OTIS, JAMES (1724-1783), was born at Barnstable, Massachusetts, U.S., on February 5, 1724 (o.s.). He graduated with honours at Harvard in 1743, and for a year or two afterwards devoted himself to the study of literature before reading law. He had been a dozen years at the bar, and had risen to professional distinction, when in 1760 he published a Rudiments of Latin, Prosody, a book long ago out of print as well as out of date, but of authority in its time. He wrote also a similar treatise upon Greek prosody; but that was never published, because, as he said, there was not a fount of Greek letters in the country, nor, if there were, a printer who could have set it up. These, however, were his first and last works upon any other subject than politics. As the long war between Great Britain and France drew towards its close in 1762, measures were taken to enforce anew, in the British colonies in America, the commercial laws which had been in a measure lost sight of. The relaxation had taught the colonists that the burden was heavier than they thought when they bent beneath it; now the war had given them confidence in their own power, and the time had come, therefore, when resistance was inevitable. A trade with the West Indies in colonial vessels had been specially developed. This was in violation of the navigation laws, and to break it up an order in council was sent from England in 1760 directing the issue of writs of assistance, which would authorize the custom-officers to enter any man's house on suspicion of concealment of smuggled goods. The legality of a measure which would put so dangerous a power into the hands of irresponsible men was questioned, and the superior court consented to hear argument. Otis was a law-officer under the crown, and it was his duty to appear on behalf of the Government. He refused, resigned his office, and appeared for the people against the issue of the writs. His plea was profound for its legal lore, fearless in its assertion of the rights of colonial Englishmen, and so fervid in its eloquence that it was said he " was a flame of fire." Though it failed to convince a court where the lieutenant-governor, Hutchinson, sat as chief justice, Otis was from that moment a man of mark. John Adams, who heard him, said, " American independence was then and there born." The young orator was soon afterwards unanimously elected a representative from Boston to the Colonial Assembly. To that position he was re-elected nearly every year of the remaining active years of his life, serving there with his father, who was usually a member, and often speaker, of that body. Of most of the important state papers addressed to the colonies to enlist them in the common cause, or sent to the Government in England to uphold the rights or set forth the grievances of the colonists, the younger Otis was the author. His influence at home in controlling and directing the movement of events which led to the revolution was universally felt and acknowledged ; and abroad no American was so frequently quoted, denounced, or applauded in parliament and the English press, as the recognized head and chief of the rebellious spirit of the colonies.' In 1765 Massachusetts sent him as one of her representatives to the first Continental Congress, where he was a conspicuous figure. Four years later his brilliant public career was brought to a close. In consequence of a newspaper controversy with some Tory office-holders in Boston, he was attacked in a darkened room in a public coffee-house by a dozen men, and wounded by a blow upon the head from which he never recovered. His health gave way, and he was subject to frequent attacks of insanity. He was killed by lightning on the 23d May 1783.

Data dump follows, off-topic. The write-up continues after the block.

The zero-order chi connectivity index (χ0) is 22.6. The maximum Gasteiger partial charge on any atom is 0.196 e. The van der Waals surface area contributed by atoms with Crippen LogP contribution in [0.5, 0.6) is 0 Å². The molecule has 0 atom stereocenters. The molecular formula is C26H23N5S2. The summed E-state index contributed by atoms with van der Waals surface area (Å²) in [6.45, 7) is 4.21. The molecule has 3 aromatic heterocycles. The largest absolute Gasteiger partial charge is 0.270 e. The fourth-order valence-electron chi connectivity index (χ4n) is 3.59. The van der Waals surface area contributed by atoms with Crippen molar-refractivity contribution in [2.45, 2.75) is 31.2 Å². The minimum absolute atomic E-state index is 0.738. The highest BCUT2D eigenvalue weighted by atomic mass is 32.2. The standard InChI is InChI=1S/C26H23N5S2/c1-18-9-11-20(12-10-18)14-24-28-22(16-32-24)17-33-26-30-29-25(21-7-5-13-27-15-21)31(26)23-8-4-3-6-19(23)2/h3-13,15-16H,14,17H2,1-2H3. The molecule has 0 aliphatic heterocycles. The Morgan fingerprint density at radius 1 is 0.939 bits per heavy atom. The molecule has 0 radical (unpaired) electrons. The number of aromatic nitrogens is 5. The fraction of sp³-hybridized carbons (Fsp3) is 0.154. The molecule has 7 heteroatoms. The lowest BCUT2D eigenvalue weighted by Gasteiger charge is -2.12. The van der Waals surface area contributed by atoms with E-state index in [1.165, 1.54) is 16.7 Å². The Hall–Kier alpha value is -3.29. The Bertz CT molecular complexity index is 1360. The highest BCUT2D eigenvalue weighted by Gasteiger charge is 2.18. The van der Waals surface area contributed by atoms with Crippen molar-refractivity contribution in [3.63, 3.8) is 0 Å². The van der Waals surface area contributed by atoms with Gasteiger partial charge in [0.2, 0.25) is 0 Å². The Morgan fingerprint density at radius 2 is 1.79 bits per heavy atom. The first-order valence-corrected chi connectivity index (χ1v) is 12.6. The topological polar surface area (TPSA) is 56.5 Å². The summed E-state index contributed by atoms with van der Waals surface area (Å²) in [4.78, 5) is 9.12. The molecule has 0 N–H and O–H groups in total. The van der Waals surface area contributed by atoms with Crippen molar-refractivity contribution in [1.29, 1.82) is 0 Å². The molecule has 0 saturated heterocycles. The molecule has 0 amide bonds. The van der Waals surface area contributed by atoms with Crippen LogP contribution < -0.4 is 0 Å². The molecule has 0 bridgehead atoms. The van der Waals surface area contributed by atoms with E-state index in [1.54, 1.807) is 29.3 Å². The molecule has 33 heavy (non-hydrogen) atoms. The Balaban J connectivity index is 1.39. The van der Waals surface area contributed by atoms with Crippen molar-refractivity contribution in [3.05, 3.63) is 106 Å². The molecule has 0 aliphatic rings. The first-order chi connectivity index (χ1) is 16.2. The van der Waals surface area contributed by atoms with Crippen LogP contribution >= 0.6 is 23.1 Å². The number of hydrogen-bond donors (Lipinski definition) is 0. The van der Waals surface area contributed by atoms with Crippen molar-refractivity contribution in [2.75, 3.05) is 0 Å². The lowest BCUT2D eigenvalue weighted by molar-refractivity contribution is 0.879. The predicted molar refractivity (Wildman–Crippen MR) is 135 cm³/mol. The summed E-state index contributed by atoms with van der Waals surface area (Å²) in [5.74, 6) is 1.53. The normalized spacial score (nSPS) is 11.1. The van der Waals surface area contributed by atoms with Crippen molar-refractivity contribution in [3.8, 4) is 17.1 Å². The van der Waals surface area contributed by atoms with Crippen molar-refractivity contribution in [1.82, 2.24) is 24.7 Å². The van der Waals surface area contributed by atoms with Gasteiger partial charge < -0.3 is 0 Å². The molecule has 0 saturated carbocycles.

A biography of Otis by William Tudor appeared in 1823 ; and a much briefer one, by Francis Bowen, in 1844